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First Report of Crown and Stem Rot of Crested Molded Wax Agave (Echeveria agavoides) caused by Fusarium oxysporum in Italy

February 2013 , Volume 97 , Number  2
Pages  288.2 - 288.2

A. Garibaldi, D. Bertetti, P. Pensa, A. Poli, and M. L. Gullino, Centre of Competence for the Agro-environmental Sector (AGROINNOVA), Via Leonardo da Vinci 44, 10095 Grugliasco, Italy

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Accepted for publication 11 October 2012.

During March 2012, 95% of 24-month-old plants of crested molded wax agave (Echeveria agavoides), a succulent plant belonging to the Crassulaceae family, showed symptoms of a basal stem and leaf rot in a commercial farm near Ventimiglia (northern Italy). Affected plants showed extensive chlorosis from the crown level to the stem apex, followed by yellowing and by the appearance of a water-soaked aspect of stem and leaf tissues. As disease progressed, leaves became brown, wilted, and rotted. Wilting was at first unilateral and later affected the entire plant. Brown discoloration was observed in the vascular system of cut stems and leaves. In some cases, leaves were covered by a whitish-orange mycelium. This produced 3-septate, slightly curved macroconidia with a foot-shaped basal cell and a short apical cell, measuring 27.4 to 39.6 × 3.0 to 4.1 (average 34.2 × 3.7) μm and unicellular, ovoid to elliptical microconidia measuring 4.8 to 11.6 × 1.5 to 3.7 (avg. 7.2 × 2.7) μm. A fungus was consistently isolated from discolored vascular leaf tissues on Komada selective medium. Cultures on potato dextrose agar (PDA) and carnation leaf-piece agar (CLA) were incubated at 24 to 29°C. On PDA, a thin growth of whitish mycelium without pigments in the agar was observed. On CLA, sparse macroconidia, 18.9 to 30.7 × 3.0 to 4.2 (avg. 23.9 × 3.6) μm, microconidia, 4.7 to 7.7 × 1.7 to 3.1 (avg. 6.0 × 2.4) μm, and abundant chlamydospores that were single or paired, terminal and intercalary, rough walled, and 6.8 to 9.5 (avg. 7.7) in diameter were produced. Such characteristics are typical of Fusarium oxysporum (2). Amplification of the internal transcribed spacer (ITS) of the rDNA using primers ITS1/ITS4 (3) yielded a 486-bp band (GenBank Accession No. JX441893). Sequencing and BLASTn analysis of this band showed 100% identity and an E-value of 0.0 with the ITS sequence of F. oxysporum (JN232163). To confirm pathogenicity, five 3-month-old healthy plants of E. agavoides were inoculated by dipping unwounded roots in a conidial suspension (1.0 × 107 CFU/ml) of one isolate of F. oxysporum obtained from affected plants, grown for 10 days in potato dextrose broth. Plants were transplanted into pots filled with steam-sterilized substrate (sphagnum peat-perlite-pine bark-clay 50:20:20:10) and maintained in a glasshouse at 28 to 33°C. Five non-inoculated plants served as a control. Chlorosis and yellowing developed on the inoculated plants 15 days after the inoculation. Basal stem rot and vascular discoloration in the crown and stem developed within 30 days on inoculated plants. A whitish-orange mycelium producing macroconidia covered the affected leaves. Non-inoculated plants remained healthy. F. oxysporum was consistently reisolated from symptomatic plants. The pathogenicity test was conducted twice. A Fusarium sp. has been reported as the causal agent of a stem rot on Echeveria sp. in the U.S. (1). To our knowledge, this is the first report of F. oxysporum on E. agavoides in Italy. The disease is currently present in few nurseries, although it could spread, causing significant economic losses due to the increasing cultivation of E. agavoides in Italy.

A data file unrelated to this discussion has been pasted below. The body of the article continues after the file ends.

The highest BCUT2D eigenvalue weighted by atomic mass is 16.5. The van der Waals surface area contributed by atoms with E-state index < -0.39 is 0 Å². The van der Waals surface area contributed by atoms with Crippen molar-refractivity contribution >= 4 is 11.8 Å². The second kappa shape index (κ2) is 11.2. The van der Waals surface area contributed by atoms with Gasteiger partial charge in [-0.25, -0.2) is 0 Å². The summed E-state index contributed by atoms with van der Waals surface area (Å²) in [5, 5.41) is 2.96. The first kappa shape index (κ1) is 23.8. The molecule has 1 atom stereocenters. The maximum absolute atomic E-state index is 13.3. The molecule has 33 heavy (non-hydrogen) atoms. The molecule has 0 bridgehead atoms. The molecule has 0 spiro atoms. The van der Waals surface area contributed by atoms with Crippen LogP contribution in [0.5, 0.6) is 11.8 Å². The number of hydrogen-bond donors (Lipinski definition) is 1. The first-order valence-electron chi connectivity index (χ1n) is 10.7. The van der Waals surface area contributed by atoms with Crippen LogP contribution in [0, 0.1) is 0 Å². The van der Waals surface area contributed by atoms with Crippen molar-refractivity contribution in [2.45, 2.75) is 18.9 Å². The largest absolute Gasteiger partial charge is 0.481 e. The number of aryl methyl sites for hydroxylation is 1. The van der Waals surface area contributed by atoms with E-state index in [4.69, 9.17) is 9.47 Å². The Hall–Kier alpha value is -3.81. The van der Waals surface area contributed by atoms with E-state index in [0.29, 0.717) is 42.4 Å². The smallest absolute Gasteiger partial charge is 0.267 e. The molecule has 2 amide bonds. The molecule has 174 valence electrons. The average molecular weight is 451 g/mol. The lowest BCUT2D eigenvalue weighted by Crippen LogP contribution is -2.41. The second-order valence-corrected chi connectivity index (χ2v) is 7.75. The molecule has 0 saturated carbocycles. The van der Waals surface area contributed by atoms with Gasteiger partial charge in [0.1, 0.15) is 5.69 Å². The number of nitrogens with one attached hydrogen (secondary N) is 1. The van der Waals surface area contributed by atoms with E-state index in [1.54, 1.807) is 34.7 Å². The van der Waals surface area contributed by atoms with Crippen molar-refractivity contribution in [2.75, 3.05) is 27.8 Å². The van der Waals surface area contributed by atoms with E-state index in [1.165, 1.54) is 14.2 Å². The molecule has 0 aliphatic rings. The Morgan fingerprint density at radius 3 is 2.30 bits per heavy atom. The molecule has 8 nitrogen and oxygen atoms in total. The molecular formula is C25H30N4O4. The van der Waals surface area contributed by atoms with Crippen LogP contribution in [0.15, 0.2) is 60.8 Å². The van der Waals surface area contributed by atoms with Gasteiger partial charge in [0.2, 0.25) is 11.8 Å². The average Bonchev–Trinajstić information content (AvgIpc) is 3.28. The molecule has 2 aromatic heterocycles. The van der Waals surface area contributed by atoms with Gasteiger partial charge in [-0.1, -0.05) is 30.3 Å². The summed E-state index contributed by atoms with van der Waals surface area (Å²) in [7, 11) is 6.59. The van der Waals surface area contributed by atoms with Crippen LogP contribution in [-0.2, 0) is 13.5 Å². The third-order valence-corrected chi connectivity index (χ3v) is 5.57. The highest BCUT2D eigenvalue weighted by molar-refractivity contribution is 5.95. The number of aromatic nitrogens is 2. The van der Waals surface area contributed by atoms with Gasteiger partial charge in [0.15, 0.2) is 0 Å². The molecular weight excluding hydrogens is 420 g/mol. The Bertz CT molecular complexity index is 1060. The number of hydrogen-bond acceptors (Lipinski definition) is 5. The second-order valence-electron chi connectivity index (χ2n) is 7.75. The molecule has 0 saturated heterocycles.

References: (1) D. F. Farr et al. Fungi on Plants and Plant Products in the United States. APS Press, St. Paul, MN, 1989. (2) J. F. Leslie and B. A. Summerell. The Fusarium Laboratory Manual. Blackwell, Ames, IA, 2006. (3) T. J. White et al. PCR Protocols: A Guide to Methods and Applications. M. A. Innis et al., eds. Academic Press, San Diego, 1990.

© 2013 The American Phytopathological Society